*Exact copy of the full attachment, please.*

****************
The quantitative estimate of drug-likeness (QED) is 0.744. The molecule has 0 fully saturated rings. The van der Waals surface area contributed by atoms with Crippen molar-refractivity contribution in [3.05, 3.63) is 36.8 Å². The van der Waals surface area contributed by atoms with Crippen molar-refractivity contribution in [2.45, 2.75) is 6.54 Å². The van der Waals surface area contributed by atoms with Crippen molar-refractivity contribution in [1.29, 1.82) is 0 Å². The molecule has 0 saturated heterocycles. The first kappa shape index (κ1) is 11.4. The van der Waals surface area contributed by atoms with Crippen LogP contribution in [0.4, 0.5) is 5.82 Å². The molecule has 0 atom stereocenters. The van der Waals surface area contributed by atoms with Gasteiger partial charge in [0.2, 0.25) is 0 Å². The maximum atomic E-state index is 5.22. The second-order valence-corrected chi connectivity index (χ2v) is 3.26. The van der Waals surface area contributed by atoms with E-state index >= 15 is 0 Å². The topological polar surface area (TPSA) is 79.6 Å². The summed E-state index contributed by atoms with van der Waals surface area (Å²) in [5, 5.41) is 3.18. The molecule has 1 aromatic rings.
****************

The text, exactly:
The quantitative estimate of drug-likeness (QED) is 0.744. The molecule has 0 fully saturated rings. The van der Waals surface area contributed by atoms with Crippen molar-refractivity contribution in [3.05, 3.63) is 36.8 Å². The van der Waals surface area contributed by atoms with Crippen molar-refractivity contribution in [2.45, 2.75) is 6.54 Å². The van der Waals surface area contributed by atoms with Crippen molar-refractivity contribution in [1.29, 1.82) is 0 Å². The molecule has 0 saturated heterocycles. The first kappa shape index (κ1) is 11.4. The van der Waals surface area contributed by atoms with Crippen LogP contribution in [0.4, 0.5) is 5.82 Å². The molecule has 0 atom stereocenters. The van der Waals surface area contributed by atoms with Gasteiger partial charge in [0.2, 0.25) is 0 Å². The maximum atomic E-state index is 5.22. The second-order valence-corrected chi connectivity index (χ2v) is 3.26. The van der Waals surface area contributed by atoms with E-state index >= 15 is 0 Å². The topological polar surface area (TPSA) is 79.6 Å². The summed E-state index contributed by atoms with van der Waals surface area (Å²) in [5, 5.41) is 3.18. The molecule has 1 aromatic rings.